Multiple imaging methods produced the first direct image ever taken of a black hole at the center of an elliptical galaxy. Located in the constellation of Virgo, some 55 million light years away, the galaxy is called Messier 87 (M87). The collaboration's findings were published on April 10, 2019, in six different papers featured in The Astrophysical Journal Letters. It's a feat that would have been impossible a mere generation ago, made possible by technological breakthroughs , innovative new algorithms, and of course, connecting several of the world's best radio observatories. The image confirmed that the object at the center of M87 is indeed a black hole.
The EHT captured photons trapped in orbit around the black hole, swirling around at near the speed of light, creating a bright ring around it. From this, astronomers were able to deduce that the black hole is spinning clockwise. The imaging also revealed the shadow of the black hole, a dark central region within the ring. That shadow is as close as astronomers can get to taking a picture of the actual black hole, from which light cannot escape once it crosses the event horizon. And just as the size of the event horizon is proportional to the black hole's mass, so too is the black hole's shadow: The more massive the black hole, the larger the shadow. (The M87 black hole's mass is 6.5 billion times that of our sun.) It was a stunning confirmation of the general theory of relativity, showing that those predictions hold up even in extreme gravitational environments.
However, what was lacking was insight into the process behind the powerful twin jets produced by the black hole gobbling up matter, ejecting a portion of the material falling into it away at nearly light speed. (The black hole at the center of our Milky Way is less ravenous, i.e., relatively quiet, compared to M87's black hole.) For example, astronomers don't yet agree about how those jets get accelerated to such high speeds. These new results place additional constraints around the various competing theories, narrowing the possibilities.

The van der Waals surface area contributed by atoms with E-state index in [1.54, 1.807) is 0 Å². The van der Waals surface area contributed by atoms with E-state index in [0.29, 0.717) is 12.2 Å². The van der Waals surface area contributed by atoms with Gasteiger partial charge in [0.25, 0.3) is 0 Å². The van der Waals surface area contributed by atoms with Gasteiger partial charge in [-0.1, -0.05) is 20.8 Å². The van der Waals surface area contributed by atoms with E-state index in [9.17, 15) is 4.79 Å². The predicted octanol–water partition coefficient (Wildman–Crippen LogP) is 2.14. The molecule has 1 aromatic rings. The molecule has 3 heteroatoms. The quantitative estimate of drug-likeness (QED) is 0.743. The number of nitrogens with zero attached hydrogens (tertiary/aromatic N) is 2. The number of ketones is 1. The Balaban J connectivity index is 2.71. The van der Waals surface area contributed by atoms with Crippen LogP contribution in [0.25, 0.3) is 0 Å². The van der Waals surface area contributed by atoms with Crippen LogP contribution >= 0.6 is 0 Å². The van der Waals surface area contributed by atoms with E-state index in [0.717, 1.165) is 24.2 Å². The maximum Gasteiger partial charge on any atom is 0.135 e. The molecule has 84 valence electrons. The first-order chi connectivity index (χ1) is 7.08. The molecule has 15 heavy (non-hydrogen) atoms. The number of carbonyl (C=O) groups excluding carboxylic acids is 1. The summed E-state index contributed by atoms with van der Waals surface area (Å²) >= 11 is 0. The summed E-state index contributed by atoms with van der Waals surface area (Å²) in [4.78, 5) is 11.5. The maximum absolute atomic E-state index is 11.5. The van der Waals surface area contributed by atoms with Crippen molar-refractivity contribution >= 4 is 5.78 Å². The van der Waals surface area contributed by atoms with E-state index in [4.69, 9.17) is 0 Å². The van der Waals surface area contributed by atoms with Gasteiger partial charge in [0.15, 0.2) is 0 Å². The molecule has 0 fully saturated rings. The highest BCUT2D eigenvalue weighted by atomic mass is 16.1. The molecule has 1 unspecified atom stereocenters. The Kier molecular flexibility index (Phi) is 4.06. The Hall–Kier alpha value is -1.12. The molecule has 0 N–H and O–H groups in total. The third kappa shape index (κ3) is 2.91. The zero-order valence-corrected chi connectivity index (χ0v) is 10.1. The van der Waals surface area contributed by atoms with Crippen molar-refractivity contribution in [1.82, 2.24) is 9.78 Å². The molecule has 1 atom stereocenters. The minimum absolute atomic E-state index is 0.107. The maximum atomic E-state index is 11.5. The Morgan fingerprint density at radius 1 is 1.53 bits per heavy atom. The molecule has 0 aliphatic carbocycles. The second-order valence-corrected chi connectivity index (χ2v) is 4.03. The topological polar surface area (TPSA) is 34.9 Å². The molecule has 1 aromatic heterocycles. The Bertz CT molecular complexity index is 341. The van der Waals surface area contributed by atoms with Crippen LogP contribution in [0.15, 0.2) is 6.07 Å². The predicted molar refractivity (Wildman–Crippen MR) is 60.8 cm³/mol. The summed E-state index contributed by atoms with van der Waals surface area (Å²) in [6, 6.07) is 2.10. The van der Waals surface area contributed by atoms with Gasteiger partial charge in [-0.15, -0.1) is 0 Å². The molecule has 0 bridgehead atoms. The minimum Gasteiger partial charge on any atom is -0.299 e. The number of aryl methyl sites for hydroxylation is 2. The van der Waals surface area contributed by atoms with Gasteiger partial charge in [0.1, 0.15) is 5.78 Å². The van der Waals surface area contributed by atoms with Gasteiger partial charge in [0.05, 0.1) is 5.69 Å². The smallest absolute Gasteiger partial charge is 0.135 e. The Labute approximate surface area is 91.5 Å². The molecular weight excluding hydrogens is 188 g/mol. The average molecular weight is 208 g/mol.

In much the same way that polarized sunglasses reduce glare from bright surfaces, the polarized light around a black hole provides a sharper view of the region around it. In this case, the polarization of light isn't due to special filters (like the lenses in sunglasses) but the presence of magnetic fields in the hot region of space surrounding the black hole. That polarization enables astronomers to map the magnetic field lines at the inner edge and to study the interaction between matter flowing in and being blown outward.
"The observations suggest that the magnetic fields at the black hole's edge are strong enough to push back on the hot gas and help it resist gravity's pull. Only the gas that slips through the field can spiral inwards to the event horizon," said coauthor Jason Dexter of the University of Colorado, Boulder, who is also coordinator of the EHT Theory Working Group. That means that only theoretical models that incorporate the feature of a strongly magnetized gas accurately describe what the EHT collaboration has observed.
This story originally appeared on Ars Technica.
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